This morning, around 2:20 AM to be precise, I awoke from a deep sleep, bursting with energy and unable to return to the embrace of Hypnos’ arms. So, I made a cup of herbal tea, grabbed my calico cat Cassandra (AKA “Love Muffin”), and retired to the depths of my finished basement. I plopped my derriere down in the recliner, wrapped myself in a blanket, gingerly placed Cassie on my lap, and—what else?—reclined. My intention was to watch a few minutes of some boring TV show while petting my cat, and hopefully get back to sleep. Fugggedddaboutit!
I pushed the button on the remote control marked “recordings” and found that I had one I’d made of the movie, Woodstock, in my queue. Oh, what the hell, I thought, if that doesn’t put me to sleep, nothing will. Wrong, turtle breath. Before I knew it, I had become so engrossed in the film that I failed to notice not only the departure of my cat, but also the rapid passing of time. As I watched the likes of Crosby, Stills, and Nash; Joan Baez; Canned Heat; Richie Havens; and so many other classic rock performers, I was transported back to 1969, the year of the “Great Happening” at Max Yasgur’s farm in upstate New York.
I was 24 at the time and living, together with my roommate Jimmy, also 24, in a loft apartment owned by a down-on-his-luck attorney. When we learned about the planned event from a newspaper ad (we still read the paper in those days) Jimmy exclaimed “Far out, Jet, we better get tickets.” The nickname was earned as a result of a solo, whirlwind, cross-country car trip I’d taken a year or so earlier (I drove from New Jersey to California and back again in six and a half days). “Totally stoked,” we hurried off to the nearest Ticketron (do they even exist anymore?) and purchased the ducats. We couldn’t wait to go. For one thing, we knew there would be plenty of girls and lots of “grass” (which is what we called marijuana in those days) for us to score. The music would just add to our enjoyment. I marked the date on my calendar and began the countdown. “It’ll be awesome, Jet,” said Jimmy. But then, something happened that changed my immediate plans and probably the course of my entire life. My grandmother died. It wasn’t totally unexpected (she’d been ill for a number of years) however, because of the timing I was forced to exchange my grandiose plans of musical reverie for a much more sobering agenda—the funeral. But what would I do with my ticket? Why, I’d sell it, of course. But how?
Back in the “stone age” of 1969, there was no Internet, no E-Bay, and surely no Craig’s List. So, I took my $18 pass (good for three days of “peace and love”—guaranteed) and hurried off to what was, at the time, the largest shopping mall in New Jersey, the Garden State Plaza in Paramus. In those days, there was a clothing chain for young women called Paraphernalia (there’s a mouthful), and I parked myself outside the front door beneath the hot summer sun and began hawking my ticket. I wasn’t there long; as I recall, it took all of about fifteen minutes for me to divest myself of the cherished item. Jimmy, of course, kept his ticket, went to Woodstock, and for weeks afterward regaled me unmercifully with the details, right down to the last joint smoked.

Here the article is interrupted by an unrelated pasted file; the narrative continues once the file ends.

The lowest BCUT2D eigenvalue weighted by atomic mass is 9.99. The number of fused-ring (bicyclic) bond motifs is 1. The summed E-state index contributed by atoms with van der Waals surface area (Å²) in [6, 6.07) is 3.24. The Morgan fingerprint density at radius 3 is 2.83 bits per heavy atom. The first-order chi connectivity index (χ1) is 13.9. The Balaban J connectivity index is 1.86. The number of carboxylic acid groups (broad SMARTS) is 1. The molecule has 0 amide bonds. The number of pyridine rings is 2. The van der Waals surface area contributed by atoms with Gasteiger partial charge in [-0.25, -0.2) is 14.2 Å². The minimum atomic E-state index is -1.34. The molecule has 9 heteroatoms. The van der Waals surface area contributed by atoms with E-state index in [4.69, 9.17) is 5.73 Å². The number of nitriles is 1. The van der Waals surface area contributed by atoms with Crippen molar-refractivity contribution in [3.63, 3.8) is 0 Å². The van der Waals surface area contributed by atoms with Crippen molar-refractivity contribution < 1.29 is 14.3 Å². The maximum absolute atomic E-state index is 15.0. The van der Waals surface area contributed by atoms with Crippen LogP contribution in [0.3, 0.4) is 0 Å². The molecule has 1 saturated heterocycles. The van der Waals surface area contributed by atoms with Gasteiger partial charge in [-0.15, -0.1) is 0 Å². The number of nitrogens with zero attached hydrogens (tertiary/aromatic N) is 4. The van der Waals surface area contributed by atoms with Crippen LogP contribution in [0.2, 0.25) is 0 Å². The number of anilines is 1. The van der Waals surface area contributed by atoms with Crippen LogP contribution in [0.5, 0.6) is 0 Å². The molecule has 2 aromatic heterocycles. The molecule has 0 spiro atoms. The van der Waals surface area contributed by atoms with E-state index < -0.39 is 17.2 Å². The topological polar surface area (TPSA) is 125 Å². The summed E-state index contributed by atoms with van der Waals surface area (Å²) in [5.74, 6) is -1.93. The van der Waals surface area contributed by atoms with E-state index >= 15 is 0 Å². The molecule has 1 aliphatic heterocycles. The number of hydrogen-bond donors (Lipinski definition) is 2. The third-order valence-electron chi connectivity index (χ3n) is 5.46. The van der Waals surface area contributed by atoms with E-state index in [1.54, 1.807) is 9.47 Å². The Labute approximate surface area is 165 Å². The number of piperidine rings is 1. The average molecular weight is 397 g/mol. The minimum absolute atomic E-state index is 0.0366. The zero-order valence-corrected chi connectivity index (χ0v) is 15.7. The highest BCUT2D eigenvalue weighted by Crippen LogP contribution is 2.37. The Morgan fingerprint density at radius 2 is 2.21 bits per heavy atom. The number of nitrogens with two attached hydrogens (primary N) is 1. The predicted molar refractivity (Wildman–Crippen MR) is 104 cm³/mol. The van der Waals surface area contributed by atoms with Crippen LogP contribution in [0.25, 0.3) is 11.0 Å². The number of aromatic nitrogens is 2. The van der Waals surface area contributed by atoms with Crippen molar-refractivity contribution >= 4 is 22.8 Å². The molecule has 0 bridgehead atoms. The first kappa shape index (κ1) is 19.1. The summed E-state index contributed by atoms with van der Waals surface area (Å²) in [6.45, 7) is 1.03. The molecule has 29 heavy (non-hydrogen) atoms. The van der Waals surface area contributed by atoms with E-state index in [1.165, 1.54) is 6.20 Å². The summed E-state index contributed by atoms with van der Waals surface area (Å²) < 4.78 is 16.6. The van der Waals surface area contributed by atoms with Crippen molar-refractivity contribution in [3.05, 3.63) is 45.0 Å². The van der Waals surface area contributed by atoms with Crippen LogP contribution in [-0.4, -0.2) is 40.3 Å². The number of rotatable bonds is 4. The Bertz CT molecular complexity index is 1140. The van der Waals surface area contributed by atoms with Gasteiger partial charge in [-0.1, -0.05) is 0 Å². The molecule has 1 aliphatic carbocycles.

Now, anyone familiar with Woodstock probably recalls all that went on during the three days of the event: the water and food shortages, the lack of toilet facilities, even the birth of a baby (legend has it). There was also one unfortunate individual who was actually killed while sleeping, when he was run over by a tractor. When I heard about his death, I thought, that could have been me! Or, I further rationalized, it might have been me who ingested some of that bad “brown acid that’s been circulating around” according to one of the many “public service announcements” that can be heard in the background on the movie’s soundtrack. In the end, being at my grandmother’s funeral was far more important than being at Woodstock, and it may have actually saved my life (okay, that might be a bit of a stretch, but there is always that “space-time continuum thing”).
Fast forward to August 7, 1994, and the initial (ultimately, there were two) Woodstock Reunion near Saugerties, New York. Okay, I know what you’re thinking: He finally got to go to Woodstock—sort of, right? Wrong again, lizard breath. I never got near the place. But, my youngest son, Matt, who was 17 at the time, did! And, so, in a way, you could say that part of me was there, too— and that was good enough for me.
Now, getting back to the present and my sleep dilemma. My strategy of watching the movie actually did end up doing the trick; I believe I fell asleep right around the time Janis Joplin was singing―which is probably exactly what would have happened way back in 1969 during the actual performance (with apologies to Janis Joplin).
Peace and love, man 🌺 🌻 🌷 Rock on.
NOTE: Joe Perrone Jr is the author of the highly-successful Matt Davis Mystery Series: As the Twig is Bent, Opening Day (a 2012 Indie B.R.A.G. medallion winner), Twice Bitten, and Broken Promises. All four are available in paperback and E-book. As the Twig is Bent and Opening Day are also in audiobook, with Twice Bitten and Broken Promises soon to follow.